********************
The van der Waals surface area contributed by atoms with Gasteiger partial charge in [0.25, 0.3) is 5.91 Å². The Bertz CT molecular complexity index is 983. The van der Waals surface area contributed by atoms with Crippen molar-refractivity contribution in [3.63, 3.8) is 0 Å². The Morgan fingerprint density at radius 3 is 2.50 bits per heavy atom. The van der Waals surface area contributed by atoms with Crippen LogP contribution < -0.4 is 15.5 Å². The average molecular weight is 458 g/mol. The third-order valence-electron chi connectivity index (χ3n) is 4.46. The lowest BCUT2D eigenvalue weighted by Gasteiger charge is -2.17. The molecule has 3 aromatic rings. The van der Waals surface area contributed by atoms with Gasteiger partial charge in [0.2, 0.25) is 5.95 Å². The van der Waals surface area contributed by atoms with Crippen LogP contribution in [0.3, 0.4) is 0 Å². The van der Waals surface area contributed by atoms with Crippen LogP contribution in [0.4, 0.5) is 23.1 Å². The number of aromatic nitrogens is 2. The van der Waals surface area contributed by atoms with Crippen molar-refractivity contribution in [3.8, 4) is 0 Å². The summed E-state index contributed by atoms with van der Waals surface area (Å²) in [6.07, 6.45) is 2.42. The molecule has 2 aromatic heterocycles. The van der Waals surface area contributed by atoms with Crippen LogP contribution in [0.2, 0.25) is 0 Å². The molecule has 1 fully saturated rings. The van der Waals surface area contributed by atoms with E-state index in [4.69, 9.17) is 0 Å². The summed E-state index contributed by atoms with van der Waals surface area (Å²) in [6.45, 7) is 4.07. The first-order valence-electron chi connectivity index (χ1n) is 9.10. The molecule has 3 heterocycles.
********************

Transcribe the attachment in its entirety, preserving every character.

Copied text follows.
The van der Waals surface area contributed by atoms with Gasteiger partial charge in [0.25, 0.3) is 5.91 Å². The Bertz CT molecular complexity index is 983. The van der Waals surface area contributed by atoms with Crippen molar-refractivity contribution in [3.63, 3.8) is 0 Å². The Morgan fingerprint density at radius 3 is 2.50 bits per heavy atom. The van der Waals surface area contributed by atoms with Crippen LogP contribution < -0.4 is 15.5 Å². The average molecular weight is 458 g/mol. The third-order valence-electron chi connectivity index (χ3n) is 4.46. The lowest BCUT2D eigenvalue weighted by Gasteiger charge is -2.17. The molecule has 3 aromatic rings. The van der Waals surface area contributed by atoms with Gasteiger partial charge in [0.2, 0.25) is 5.95 Å². The van der Waals surface area contributed by atoms with Crippen LogP contribution in [0.3, 0.4) is 0 Å². The van der Waals surface area contributed by atoms with Crippen LogP contribution in [0.4, 0.5) is 23.1 Å². The number of aromatic nitrogens is 2. The van der Waals surface area contributed by atoms with Crippen molar-refractivity contribution in [3.8, 4) is 0 Å². The summed E-state index contributed by atoms with van der Waals surface area (Å²) in [6.07, 6.45) is 2.42. The molecule has 2 aromatic heterocycles. The van der Waals surface area contributed by atoms with Crippen LogP contribution in [0.2, 0.25) is 0 Å². The molecule has 1 fully saturated rings. The van der Waals surface area contributed by atoms with E-state index in [4.69, 9.17) is 0 Å². The summed E-state index contributed by atoms with van der Waals surface area (Å²) in [6.45, 7) is 4.07. The first-order valence-electron chi connectivity index (χ1n) is 9.10. The molecule has 3 heterocycles.